STL Science Center

STL Science Center

02 July 2014

Rodent-esque Mammals

We know a lot about Multituberculata Cope 1884 thanks to the research of many dedicated scientists, including Dr. Kielan-Jaworowska. The second half of her career has been dedicated to mammals, in part to the Multituberculata (derived from the cusps of the cheek teeth). Denizens of mostly northern landmasses (Laurasia), these small rodent-like (rodent-esque?) mammals thrived from around the Triassic-Jurassic boundary to the end of the Oligocene when they replaced or outcompeted by rodents. They ranged from mouse to beaver size, like rodents, and ran in the same niche circles: they included burrowing ground animals, swimmers, and squirrel-like tree dwellers. They are unique in that they appear closely related to monotremes and therians, but are more closely related to therian mammals. The image from the other day of Catopsbaatar depicts one of these little mammals that Jaworowska worked on. The current taxonomy, in fact, is based on the work of Zofia Kielan-Jaworowska and Jorn Hurum. Her work on Multituberculata is so extensive, in fact that 4 families, 2 superfamilies, and 4 genera were named by Kielan-Jaworowska (2 families, both superfamilies, and a single genus have co-authors).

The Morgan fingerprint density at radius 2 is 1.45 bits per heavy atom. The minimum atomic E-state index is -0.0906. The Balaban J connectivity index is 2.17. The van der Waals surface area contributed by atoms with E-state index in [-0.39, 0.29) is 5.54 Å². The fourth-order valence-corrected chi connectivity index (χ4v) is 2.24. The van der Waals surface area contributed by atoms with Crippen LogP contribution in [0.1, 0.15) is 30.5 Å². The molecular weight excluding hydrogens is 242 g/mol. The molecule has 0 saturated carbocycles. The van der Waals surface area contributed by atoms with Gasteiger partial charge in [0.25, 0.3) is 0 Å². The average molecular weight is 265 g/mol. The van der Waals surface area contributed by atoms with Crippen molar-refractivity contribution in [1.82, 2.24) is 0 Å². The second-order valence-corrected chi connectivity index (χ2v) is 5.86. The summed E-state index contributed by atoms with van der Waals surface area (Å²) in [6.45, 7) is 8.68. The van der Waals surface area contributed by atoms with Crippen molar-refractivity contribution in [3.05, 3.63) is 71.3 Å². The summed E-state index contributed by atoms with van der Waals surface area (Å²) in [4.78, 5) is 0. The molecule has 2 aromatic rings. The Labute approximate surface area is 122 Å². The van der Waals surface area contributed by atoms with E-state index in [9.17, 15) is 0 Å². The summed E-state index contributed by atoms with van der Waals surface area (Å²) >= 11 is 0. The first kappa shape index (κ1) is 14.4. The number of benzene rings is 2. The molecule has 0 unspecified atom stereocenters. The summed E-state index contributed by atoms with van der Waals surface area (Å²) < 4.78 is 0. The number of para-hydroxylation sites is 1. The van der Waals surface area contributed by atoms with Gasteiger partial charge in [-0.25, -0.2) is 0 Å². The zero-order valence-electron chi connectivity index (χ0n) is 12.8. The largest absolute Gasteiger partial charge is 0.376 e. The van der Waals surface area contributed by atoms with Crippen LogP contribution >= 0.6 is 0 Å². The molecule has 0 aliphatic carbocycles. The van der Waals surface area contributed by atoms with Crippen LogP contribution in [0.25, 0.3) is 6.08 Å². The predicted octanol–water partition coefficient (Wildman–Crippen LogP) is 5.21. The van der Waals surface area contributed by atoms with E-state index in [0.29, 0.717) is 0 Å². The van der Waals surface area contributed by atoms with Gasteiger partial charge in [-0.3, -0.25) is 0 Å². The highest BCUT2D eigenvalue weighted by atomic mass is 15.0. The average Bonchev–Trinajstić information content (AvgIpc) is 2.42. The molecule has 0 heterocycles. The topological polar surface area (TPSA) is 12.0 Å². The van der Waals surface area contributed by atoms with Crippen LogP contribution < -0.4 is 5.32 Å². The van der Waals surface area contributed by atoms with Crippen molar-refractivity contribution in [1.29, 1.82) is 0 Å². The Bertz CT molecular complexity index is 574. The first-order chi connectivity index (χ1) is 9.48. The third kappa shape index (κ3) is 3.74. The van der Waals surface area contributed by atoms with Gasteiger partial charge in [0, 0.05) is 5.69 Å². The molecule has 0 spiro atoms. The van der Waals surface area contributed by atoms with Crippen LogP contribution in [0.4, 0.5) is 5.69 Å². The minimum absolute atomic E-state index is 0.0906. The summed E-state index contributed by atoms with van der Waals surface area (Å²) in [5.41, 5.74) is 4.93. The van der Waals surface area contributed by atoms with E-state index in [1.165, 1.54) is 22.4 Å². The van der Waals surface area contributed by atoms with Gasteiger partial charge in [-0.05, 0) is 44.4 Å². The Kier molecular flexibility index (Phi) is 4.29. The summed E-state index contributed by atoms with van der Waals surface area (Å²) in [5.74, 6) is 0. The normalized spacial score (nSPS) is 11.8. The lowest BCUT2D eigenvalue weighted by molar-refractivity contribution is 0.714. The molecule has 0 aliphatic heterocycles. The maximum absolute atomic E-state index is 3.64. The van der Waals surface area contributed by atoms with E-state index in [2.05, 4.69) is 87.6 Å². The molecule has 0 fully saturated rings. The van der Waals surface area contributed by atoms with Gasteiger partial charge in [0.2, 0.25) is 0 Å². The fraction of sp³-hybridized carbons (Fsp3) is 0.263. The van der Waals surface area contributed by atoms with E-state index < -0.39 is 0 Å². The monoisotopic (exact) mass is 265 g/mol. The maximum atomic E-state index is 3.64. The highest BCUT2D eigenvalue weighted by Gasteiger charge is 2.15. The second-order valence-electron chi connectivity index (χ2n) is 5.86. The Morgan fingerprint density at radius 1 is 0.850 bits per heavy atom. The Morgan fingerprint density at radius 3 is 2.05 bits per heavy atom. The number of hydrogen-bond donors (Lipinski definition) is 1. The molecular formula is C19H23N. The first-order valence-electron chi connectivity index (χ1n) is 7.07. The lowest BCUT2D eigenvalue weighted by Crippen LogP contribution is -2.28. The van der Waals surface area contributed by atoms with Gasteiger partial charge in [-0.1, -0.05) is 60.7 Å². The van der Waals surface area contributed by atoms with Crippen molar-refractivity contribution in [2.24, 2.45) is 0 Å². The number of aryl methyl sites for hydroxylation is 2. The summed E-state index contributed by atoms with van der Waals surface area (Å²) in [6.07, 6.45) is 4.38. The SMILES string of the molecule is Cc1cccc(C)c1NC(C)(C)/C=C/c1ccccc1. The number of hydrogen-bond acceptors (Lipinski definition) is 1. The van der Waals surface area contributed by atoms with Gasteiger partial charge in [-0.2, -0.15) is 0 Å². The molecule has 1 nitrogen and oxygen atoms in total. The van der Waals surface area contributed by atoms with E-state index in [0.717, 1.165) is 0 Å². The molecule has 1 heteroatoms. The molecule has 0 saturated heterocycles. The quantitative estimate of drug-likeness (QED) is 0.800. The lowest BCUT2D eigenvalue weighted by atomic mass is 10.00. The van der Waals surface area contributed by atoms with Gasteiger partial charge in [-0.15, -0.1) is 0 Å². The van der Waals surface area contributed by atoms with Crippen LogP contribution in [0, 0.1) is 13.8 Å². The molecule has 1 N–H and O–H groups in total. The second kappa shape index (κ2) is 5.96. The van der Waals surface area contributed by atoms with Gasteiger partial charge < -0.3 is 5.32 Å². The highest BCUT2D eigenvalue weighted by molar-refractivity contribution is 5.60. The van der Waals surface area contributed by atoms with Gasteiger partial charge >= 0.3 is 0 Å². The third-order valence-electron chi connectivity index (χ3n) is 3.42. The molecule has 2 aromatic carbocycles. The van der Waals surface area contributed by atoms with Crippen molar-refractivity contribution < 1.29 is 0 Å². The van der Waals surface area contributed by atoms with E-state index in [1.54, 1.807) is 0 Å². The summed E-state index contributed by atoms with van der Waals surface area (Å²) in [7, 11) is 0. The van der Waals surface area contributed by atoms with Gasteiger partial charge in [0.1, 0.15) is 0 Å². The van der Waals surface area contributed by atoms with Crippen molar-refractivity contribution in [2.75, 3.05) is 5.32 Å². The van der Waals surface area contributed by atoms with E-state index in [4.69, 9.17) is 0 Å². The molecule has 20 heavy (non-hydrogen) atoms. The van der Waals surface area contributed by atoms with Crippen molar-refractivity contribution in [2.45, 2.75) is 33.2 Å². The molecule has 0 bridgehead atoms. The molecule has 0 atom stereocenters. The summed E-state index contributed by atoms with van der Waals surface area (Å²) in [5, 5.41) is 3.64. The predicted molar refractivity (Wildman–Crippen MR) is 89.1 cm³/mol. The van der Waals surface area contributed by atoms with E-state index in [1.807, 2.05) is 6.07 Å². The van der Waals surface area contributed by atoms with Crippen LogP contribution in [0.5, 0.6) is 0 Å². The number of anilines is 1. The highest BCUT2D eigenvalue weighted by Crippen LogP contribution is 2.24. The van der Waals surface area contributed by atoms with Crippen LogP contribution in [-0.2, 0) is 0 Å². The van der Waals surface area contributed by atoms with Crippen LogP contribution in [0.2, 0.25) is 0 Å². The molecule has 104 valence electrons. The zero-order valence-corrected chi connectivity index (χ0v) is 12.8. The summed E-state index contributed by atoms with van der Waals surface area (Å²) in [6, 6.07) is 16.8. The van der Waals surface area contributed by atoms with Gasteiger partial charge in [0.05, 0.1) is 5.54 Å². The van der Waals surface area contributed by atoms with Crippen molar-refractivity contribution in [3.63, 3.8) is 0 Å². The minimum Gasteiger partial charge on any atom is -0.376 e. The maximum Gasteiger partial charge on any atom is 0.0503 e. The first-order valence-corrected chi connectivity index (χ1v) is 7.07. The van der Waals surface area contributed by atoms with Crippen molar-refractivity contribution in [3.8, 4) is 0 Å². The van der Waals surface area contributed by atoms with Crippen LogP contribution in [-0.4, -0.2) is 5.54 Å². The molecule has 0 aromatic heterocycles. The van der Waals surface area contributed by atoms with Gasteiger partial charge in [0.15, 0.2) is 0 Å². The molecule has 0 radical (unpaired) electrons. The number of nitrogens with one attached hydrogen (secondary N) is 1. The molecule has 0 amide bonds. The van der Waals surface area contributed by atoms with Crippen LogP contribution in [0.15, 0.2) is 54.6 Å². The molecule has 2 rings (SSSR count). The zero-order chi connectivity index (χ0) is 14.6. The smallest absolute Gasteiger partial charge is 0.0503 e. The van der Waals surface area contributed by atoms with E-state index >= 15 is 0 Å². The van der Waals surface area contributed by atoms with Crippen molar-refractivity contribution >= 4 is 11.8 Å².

Skull of Kamptobaatar kuczynskii in lateral view, without lower jaw. From Kielan-Jaworowska (1971)

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